Something else just to be mindful of is that sometimes babies born to mums with diabetes can have some low blood sugars after birth and need IV fluids with sugar and a few days in special care. Not telling you to worry you, just something that does sometimes happen to keep in mind and mentally prepare for




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Jas. wrote:
Thanks everyone, really appreciated the response..really do.

For breakfast, is it okay to have just Weetbix until it's lunchtime?

For lunch, should I change white bread to wholemeal? And is it OK to have wholemeal sandwich everyday for lunch with lettuce, tomato, cheese, cucumber and abit of mayo?

For snacks, how many fruits should I eat a day and what kind is OK to have?

As for dinner (super fussy), I alternate between Tuna pasta bake, Spaghetti with spag sauce and shredded cheese, home made burgers, Beef ravioli, Roast chicken, Mash potato with vegies (do I have to rule out mash now?) and so on.

Just worried it will be hard as I basically eat like a kid.

Also, is walking around the block 10mins a day enough exercise ? Dd goes on her bike and I'm usually knackered on the second lap!

Sorry for the questions, this is what I've been having lately and was curious to know if it's okay. unsure


Vitabrits is good for breakfast. I would always make sure I had a snack in the morning, especially as my mornings tended to be busy and I would make sure I packed a healthy snack if I was going to be out and about such as a be natural/carmens muesli bar or some nuts or an apple

Multigrain is better than wholemeal or white but bakers delight do a high fibre low gi white bread. Or try wholegrain wraps. definitely good to have some sort of protein on your sandwich

I would sometimes have 2-3 serves of fruit a day and according to my dietitian nothing was really ruled out (so I did eat grapes and watermelon) In one of the brochures I had it how much fruit = a serving and that helped a lot.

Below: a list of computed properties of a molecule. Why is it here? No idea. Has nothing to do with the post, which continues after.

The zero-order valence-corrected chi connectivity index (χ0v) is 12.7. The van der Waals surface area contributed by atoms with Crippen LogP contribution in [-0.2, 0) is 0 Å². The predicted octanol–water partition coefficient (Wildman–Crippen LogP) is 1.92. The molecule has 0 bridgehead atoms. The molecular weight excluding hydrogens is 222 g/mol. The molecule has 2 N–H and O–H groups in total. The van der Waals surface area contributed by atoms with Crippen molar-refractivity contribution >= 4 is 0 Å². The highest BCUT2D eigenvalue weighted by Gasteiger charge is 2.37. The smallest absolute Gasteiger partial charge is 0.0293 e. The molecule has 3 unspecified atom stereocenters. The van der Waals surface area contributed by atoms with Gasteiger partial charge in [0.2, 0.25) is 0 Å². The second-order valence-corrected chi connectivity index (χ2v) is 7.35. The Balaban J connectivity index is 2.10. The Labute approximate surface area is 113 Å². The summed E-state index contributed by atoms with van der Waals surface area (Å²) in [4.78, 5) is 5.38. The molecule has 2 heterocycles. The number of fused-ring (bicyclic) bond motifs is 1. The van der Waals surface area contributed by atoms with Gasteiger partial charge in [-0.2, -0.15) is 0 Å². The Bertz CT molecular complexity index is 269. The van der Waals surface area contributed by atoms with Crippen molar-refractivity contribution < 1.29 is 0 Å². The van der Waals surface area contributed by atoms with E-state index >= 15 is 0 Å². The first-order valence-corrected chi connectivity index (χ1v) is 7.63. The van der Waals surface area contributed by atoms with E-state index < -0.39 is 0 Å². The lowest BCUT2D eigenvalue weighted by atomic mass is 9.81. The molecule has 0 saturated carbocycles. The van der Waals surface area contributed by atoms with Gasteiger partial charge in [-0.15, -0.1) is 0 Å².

At dinner I think portioning of the carbs is the most important - like 1 cup pasta 2/3 cup rice. I found making stuff form scratch really helped and I would read the packaging lots to know what was in things. Bought spaghetti sauce always put me over! So I would make my own. I little bit of mash is ok, like the others said charisma potatoes or I would mix sweet pototo with normal spud.

I found keeping a little active after each meal helped as well (like your walk around the block) and even just staying standing/walking around like sweeping the floor or doing dishes etc as it helped to keep my BSL down

Good luck hun xx feel free to pm me if you want too



Jas. wrote:
So if I have mashed potato with veg, having hard boiled egg as a side dish is okay being protein?

How about white bread or wholemeal with curried egg?

Yep we have Bakers Delight near, but they are located in the big shopping centres. roll eyes

Nope don't like sour dough, never tried it actually. I eat only bananas and oranges from your list, but strawberries and apples are okay once a day right?

So sorry to bother everyone about this sad


Your'e not a bother jas

Curried egg sandwiches would be good - good protein

Berries are really good in terms of gi and can eat lots for one serve!!



Jas. wrote:
Thanks girls, I appreciate your help. I guess what will stress me out is when I do the blood prick test, the results will be high despite eating healthy which will just tip me over the edge.

I have never been so emotional than today, it's gut wrenching stuff. I'm trying not to stress, but it's hard. sad

xx


Please try not to stress!!!! ok!!!! If I got a high reading I would wash my hands again and retest just in case. and it's ok to have 1-2 higher readings per week. and don't forget it's ok to treat yourself a little. Like I would have a small fun size chocolate bar every 2-3 days but at a time of day when my BSL's were ok, mostly for supper or sometimes arvo tea. Write down questions for the dietitan/diabetes educator too.



When you speak to the nutritionist as part of your gd education they'll go through things like servings for different things to help work out what you can/can't have. It's not so much cutting things out but more looking at how much of things you eat. They'll talk about 'servings' of carbohydrates (which break down into sugars and is what your body's insulin helps to break down). Basically 1 'serve' of carbohydrates = about 15g of carbs. They recommend eating 6 times a day to help maintain a fairly stable blood sugar level - levels go up after eating then drop back down but if you go for too long between eating it starts to rise again - basically breakfast, morning tea, lunch, afternoon tea, dinner and supper. For main meals you want to aim for between 3 and 4 serves of carbohydrates (so 45-60g) and for snacks more like 1 to 2 serves (15g to 30g).